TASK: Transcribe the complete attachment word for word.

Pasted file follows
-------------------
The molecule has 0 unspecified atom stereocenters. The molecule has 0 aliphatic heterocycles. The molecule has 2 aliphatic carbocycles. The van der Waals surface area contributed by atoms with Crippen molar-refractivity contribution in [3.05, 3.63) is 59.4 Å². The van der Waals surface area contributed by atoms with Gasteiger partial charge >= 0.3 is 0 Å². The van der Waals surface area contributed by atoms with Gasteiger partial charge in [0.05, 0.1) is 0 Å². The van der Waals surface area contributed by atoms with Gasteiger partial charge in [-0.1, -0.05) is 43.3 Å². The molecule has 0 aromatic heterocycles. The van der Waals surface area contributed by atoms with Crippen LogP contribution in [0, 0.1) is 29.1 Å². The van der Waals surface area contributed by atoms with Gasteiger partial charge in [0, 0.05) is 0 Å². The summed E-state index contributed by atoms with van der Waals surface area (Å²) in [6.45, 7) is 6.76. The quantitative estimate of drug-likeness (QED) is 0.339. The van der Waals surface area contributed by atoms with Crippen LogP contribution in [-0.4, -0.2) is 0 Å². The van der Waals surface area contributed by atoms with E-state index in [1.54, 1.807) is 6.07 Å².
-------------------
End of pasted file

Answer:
The molecule has 0 unspecified atom stereocenters. The molecule has 0 aliphatic heterocycles. The molecule has 2 aliphatic carbocycles. The van der Waals surface area contributed by atoms with Crippen molar-refractivity contribution in [3.05, 3.63) is 59.4 Å². The van der Waals surface area contributed by atoms with Gasteiger partial charge >= 0.3 is 0 Å². The van der Waals surface area contributed by atoms with Gasteiger partial charge in [0.05, 0.1) is 0 Å². The van der Waals surface area contributed by atoms with Gasteiger partial charge in [-0.1, -0.05) is 43.3 Å². The molecule has 0 aromatic heterocycles. The van der Waals surface area contributed by atoms with Crippen LogP contribution in [0, 0.1) is 29.1 Å². The van der Waals surface area contributed by atoms with Gasteiger partial charge in [0, 0.05) is 0 Å². The summed E-state index contributed by atoms with van der Waals surface area (Å²) in [6.45, 7) is 6.76. The quantitative estimate of drug-likeness (QED) is 0.339. The van der Waals surface area contributed by atoms with Crippen LogP contribution in [-0.4, -0.2) is 0 Å². The van der Waals surface area contributed by atoms with E-state index in [1.54, 1.807) is 6.07 Å².